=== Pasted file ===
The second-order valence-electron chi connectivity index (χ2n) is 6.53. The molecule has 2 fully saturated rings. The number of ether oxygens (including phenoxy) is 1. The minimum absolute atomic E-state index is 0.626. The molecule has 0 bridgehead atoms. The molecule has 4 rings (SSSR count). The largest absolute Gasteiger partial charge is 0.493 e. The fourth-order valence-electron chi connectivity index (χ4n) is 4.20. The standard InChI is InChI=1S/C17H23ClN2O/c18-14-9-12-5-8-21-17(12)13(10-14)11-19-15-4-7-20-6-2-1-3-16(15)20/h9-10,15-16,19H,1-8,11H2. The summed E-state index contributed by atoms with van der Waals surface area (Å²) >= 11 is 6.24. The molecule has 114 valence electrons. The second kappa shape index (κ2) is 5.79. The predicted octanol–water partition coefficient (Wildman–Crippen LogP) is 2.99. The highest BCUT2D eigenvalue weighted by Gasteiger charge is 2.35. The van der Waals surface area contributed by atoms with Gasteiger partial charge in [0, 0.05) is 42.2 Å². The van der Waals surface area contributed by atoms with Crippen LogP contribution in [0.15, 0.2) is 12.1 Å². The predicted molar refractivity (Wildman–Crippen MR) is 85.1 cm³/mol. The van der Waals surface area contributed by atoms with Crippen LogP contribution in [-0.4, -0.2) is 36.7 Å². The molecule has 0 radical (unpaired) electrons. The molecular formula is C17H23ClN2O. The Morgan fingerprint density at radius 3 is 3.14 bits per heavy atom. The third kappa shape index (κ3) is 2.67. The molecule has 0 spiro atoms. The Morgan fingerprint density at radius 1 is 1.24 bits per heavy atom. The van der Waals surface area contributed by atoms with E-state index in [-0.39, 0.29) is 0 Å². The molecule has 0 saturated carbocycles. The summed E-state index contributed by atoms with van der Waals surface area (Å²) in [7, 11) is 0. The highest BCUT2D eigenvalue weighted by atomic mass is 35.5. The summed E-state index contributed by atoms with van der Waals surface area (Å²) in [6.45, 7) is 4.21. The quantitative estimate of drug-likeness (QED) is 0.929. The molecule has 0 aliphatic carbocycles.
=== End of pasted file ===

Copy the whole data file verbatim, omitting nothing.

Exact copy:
The second-order valence-electron chi connectivity index (χ2n) is 6.53. The molecule has 2 fully saturated rings. The number of ether oxygens (including phenoxy) is 1. The minimum absolute atomic E-state index is 0.626. The molecule has 0 bridgehead atoms. The molecule has 4 rings (SSSR count). The largest absolute Gasteiger partial charge is 0.493 e. The fourth-order valence-electron chi connectivity index (χ4n) is 4.20. The standard InChI is InChI=1S/C17H23ClN2O/c18-14-9-12-5-8-21-17(12)13(10-14)11-19-15-4-7-20-6-2-1-3-16(15)20/h9-10,15-16,19H,1-8,11H2. The summed E-state index contributed by atoms with van der Waals surface area (Å²) >= 11 is 6.24. The molecule has 114 valence electrons. The second kappa shape index (κ2) is 5.79. The predicted octanol–water partition coefficient (Wildman–Crippen LogP) is 2.99. The highest BCUT2D eigenvalue weighted by Gasteiger charge is 2.35. The van der Waals surface area contributed by atoms with Gasteiger partial charge in [0, 0.05) is 42.2 Å². The van der Waals surface area contributed by atoms with Crippen LogP contribution in [0.15, 0.2) is 12.1 Å². The predicted molar refractivity (Wildman–Crippen MR) is 85.1 cm³/mol. The van der Waals surface area contributed by atoms with Crippen LogP contribution in [-0.4, -0.2) is 36.7 Å². The molecule has 0 radical (unpaired) electrons. The molecular formula is C17H23ClN2O. The Morgan fingerprint density at radius 3 is 3.14 bits per heavy atom. The third kappa shape index (κ3) is 2.67. The molecule has 0 spiro atoms. The Morgan fingerprint density at radius 1 is 1.24 bits per heavy atom. The van der Waals surface area contributed by atoms with E-state index in [-0.39, 0.29) is 0 Å². The molecule has 0 saturated carbocycles. The summed E-state index contributed by atoms with van der Waals surface area (Å²) in [7, 11) is 0. The highest BCUT2D eigenvalue weighted by atomic mass is 35.5. The summed E-state index contributed by atoms with van der Waals surface area (Å²) in [6.45, 7) is 4.21. The quantitative estimate of drug-likeness (QED) is 0.929. The molecule has 0 aliphatic carbocycles.